Published: Sat, January 12, 2019
Science | By

NASA's TESS Rounds Up its First Planets, Snares Far-flung Supernovae

NASA's TESS Rounds Up its First Planets, Snares Far-flung Supernovae

The nearby exoplanet's surface has a temperature of 300 degrees Fahrenheit, which scientists consider to be very cool for a planet so close to its star. The three planets discovered by TESS in its first three months of operation each have unique characteristics and orbits. Three times bigger than Earth and 23x heavy planet is placed in a sub-Neptune class.

Well if that substance really is a planet which would obviously be known after a bit of research then that is really going to be a big news for the scientists and the hopes of life over that planet are something beneficial in aspects like we could also be able to find some more instances to the situation based on the power of research and the speed of research like in how much time the scientists are going to reveal more about it. Unfortunately, the author's also point out the HD 21749b likely is not an ideal target for future atmospheric follow-ups with the upcoming James Webb Space Telescope (JWST). "But here we were lucky, and caught this one, and can now study it in more detail".

Estimated at about 1.9 times Earth's size, K2-288Bb is half the size of Neptune. Rather it is probably composed of dense gas.

Importantly, according to the research paper, which is available on the pre-print website, "the density of HD 21749b indicates it is likely surrounded by a substantial atmosphere".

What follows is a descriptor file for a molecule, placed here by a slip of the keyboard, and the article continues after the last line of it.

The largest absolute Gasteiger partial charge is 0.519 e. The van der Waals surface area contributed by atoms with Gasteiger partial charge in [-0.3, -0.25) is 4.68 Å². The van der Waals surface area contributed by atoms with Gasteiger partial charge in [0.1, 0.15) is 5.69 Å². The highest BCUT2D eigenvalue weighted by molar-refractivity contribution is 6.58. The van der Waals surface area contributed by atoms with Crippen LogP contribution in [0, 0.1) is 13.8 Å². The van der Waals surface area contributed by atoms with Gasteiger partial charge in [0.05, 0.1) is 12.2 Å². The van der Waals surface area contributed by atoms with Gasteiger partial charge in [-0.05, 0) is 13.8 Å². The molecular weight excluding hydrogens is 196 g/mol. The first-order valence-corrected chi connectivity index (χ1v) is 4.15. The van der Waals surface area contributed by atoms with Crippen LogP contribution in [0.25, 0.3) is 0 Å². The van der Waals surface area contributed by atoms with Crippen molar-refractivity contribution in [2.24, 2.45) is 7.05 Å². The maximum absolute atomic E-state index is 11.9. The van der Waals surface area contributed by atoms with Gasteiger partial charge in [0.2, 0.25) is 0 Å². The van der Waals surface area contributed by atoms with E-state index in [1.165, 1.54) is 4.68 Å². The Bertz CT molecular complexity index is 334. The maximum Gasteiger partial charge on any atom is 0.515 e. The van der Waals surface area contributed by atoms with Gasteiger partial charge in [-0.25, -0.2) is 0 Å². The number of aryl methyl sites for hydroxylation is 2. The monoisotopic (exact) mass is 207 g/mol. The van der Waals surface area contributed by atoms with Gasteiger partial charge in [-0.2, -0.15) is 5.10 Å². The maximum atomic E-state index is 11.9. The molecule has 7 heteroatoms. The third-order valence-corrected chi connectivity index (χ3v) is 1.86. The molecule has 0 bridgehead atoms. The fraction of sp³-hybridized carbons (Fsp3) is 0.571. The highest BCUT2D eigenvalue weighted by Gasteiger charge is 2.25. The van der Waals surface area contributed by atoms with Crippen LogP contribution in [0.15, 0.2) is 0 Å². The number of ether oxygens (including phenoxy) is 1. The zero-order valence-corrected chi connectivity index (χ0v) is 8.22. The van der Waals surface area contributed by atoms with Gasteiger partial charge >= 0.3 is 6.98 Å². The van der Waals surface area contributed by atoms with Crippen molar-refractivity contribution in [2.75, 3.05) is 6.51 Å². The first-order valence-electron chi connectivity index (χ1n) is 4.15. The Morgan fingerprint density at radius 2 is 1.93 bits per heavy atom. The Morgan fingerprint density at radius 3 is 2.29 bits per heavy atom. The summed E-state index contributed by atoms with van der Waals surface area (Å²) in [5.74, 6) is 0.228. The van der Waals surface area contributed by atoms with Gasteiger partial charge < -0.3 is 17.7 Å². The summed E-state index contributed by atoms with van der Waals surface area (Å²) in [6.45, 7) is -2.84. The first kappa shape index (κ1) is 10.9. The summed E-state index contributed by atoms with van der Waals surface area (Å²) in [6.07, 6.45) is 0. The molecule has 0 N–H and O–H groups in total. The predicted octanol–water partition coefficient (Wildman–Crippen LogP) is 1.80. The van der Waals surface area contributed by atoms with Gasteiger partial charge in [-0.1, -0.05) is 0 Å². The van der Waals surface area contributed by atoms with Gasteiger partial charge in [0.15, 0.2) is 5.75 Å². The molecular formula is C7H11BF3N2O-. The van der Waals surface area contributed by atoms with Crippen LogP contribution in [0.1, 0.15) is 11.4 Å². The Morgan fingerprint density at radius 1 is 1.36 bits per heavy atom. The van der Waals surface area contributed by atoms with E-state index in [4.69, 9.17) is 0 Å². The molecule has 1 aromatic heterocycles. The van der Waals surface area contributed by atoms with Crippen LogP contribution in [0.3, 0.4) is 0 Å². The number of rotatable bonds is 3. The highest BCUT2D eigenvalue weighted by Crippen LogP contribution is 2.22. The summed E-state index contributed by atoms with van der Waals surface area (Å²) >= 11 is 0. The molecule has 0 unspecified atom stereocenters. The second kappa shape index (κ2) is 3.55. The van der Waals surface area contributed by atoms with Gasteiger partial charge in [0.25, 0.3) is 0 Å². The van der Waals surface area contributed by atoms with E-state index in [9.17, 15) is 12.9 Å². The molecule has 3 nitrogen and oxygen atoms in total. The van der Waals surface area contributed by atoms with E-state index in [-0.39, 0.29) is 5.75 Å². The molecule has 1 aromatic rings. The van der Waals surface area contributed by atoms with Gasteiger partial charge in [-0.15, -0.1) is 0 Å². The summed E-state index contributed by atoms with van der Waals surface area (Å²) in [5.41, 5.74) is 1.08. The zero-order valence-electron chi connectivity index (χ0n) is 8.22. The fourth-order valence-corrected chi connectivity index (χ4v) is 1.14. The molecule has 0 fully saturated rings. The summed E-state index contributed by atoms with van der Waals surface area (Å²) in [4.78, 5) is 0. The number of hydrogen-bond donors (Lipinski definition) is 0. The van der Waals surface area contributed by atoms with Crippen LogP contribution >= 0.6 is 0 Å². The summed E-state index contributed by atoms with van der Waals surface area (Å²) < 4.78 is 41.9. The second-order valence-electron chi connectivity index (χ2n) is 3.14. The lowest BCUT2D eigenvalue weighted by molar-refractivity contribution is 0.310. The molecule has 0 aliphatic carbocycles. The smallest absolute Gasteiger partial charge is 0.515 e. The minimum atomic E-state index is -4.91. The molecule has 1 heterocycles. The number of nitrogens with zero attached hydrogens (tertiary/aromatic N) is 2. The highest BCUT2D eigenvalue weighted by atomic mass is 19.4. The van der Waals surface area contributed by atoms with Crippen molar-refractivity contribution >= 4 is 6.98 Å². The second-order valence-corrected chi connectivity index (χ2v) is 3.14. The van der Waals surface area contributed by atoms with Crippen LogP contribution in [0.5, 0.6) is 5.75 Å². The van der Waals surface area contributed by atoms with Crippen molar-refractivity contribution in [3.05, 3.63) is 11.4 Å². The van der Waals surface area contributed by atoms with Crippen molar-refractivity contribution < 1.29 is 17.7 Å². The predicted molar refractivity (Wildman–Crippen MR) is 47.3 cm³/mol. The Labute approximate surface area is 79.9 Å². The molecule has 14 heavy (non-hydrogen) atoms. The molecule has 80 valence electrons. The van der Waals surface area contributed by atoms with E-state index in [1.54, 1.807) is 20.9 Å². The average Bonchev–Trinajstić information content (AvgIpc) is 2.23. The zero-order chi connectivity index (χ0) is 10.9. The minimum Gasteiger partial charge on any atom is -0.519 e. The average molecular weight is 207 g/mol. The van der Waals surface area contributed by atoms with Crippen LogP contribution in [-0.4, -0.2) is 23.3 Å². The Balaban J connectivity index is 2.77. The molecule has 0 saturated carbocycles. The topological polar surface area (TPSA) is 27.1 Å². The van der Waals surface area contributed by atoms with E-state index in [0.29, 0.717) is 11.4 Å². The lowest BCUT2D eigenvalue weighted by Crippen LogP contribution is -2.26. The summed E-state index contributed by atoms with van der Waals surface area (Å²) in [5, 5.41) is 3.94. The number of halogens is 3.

The third - and possibly fourth - planets orbit HD 21749, a K-type star about 80 percent the Sun's mass and located 53 light-years away in the southern constellation Reticulum.

-The TESS was launched on April 18, 2018.

The incredible satellite has four onboard camera which focuses on each sector for 27 days before moving to the next one.

TESS is a NASA Astrophysics Explorer mission led and operated by MIT in Cambridge, Massachusetts, and managed by NASA's Goddard Space Flight Center.

TESS is now looking at the sky in the Southern Hemisphere and once compete will spin around to take in the Northern Hemisphere. This causes a regular dip in the measured brightness of the star that signals a planet's presence.

To confirm HD 21749b was indeed planets Dragomir referred to another dataset, collected by the High Accuracy Radial velocity Planet Searcher, or HARPS, a high-precision spectrograph installed on a large ground-based telescope in Chile.

By comparing the two datasets and some clever workarounds to fill in the gaps of the data set.

Like this: